“I am here for a purpose and that purpose is to grow into a mountain, not shrink to a grain of sand. Henceforth will I apply all my efforts to become the highest mountain of all and I will strain my potential until it cries for mercy.” – Og Mandino
Lets think about a typical path somebody follows in life. They grow up in a family that nurtures and protects them. They hopefully pass school and university with decent grades, do well in a few extra circular activities and turn into successful young professionals ready to take on the world. During these early phases of their lives, they are given a lot of support and guidance from parents, teachers and peers. Success to a large extent is defined and measured at a personal level. It’s usually about how well this individual performs for an exam, test, sport or event.
What will happen next for the young professional? They might need to leave their family home, become responsible for managing their finances, doing their cooking, cleaning and washing. They might also be starting a job for the first time. At this point life starts becoming more complicated. Some of the earlier anchors for decision-making still exist but several new dynamics also need to be considered. How does the young professional go about making the right decisions that will make sure that their long-term goals are met? How important is their dressing sense at a social event? How should they go about setting a personal budget? They might be a genius but how well do they fit into a project team? What should they plan on achieving in two, five, or even ten years? They need to answer these and various other questions. Depending on the decisions made, some young professionals will struggle greatly, some will drift along on a flat line, while others might even do well but never reach their true potential.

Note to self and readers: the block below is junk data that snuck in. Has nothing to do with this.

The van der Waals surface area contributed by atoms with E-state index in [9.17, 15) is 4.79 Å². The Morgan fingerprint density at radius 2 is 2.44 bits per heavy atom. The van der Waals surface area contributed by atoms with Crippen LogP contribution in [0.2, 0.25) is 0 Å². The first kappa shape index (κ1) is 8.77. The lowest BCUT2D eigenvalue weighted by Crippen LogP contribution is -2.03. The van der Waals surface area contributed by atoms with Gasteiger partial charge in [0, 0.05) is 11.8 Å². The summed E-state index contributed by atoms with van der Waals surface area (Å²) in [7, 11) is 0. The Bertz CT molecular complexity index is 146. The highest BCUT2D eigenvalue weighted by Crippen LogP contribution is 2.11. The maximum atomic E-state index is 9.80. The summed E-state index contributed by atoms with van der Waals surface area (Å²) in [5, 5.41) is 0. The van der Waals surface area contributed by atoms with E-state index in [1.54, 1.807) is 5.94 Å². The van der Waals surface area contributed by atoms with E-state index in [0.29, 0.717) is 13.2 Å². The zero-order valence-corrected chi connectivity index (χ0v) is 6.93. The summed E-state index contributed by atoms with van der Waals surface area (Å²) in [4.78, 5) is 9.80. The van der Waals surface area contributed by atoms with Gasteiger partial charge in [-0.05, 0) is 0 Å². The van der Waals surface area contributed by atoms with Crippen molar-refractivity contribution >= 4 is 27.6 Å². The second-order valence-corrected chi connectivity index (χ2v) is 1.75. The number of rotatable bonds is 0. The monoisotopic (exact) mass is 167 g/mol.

Over the years I’ve felt that I have been part of all of the above categories. As I reach the end of my twenties and start a new job, I thought it would be a good idea to start a blog and share my experiences, advice and other sources of knowledge on how young professionals can better navigate this uncertain phase of their lives. I welcome any thoughts, suggestions or criticisms you may want to share. My hope is that we all become thriving young professionals who reach our true potential.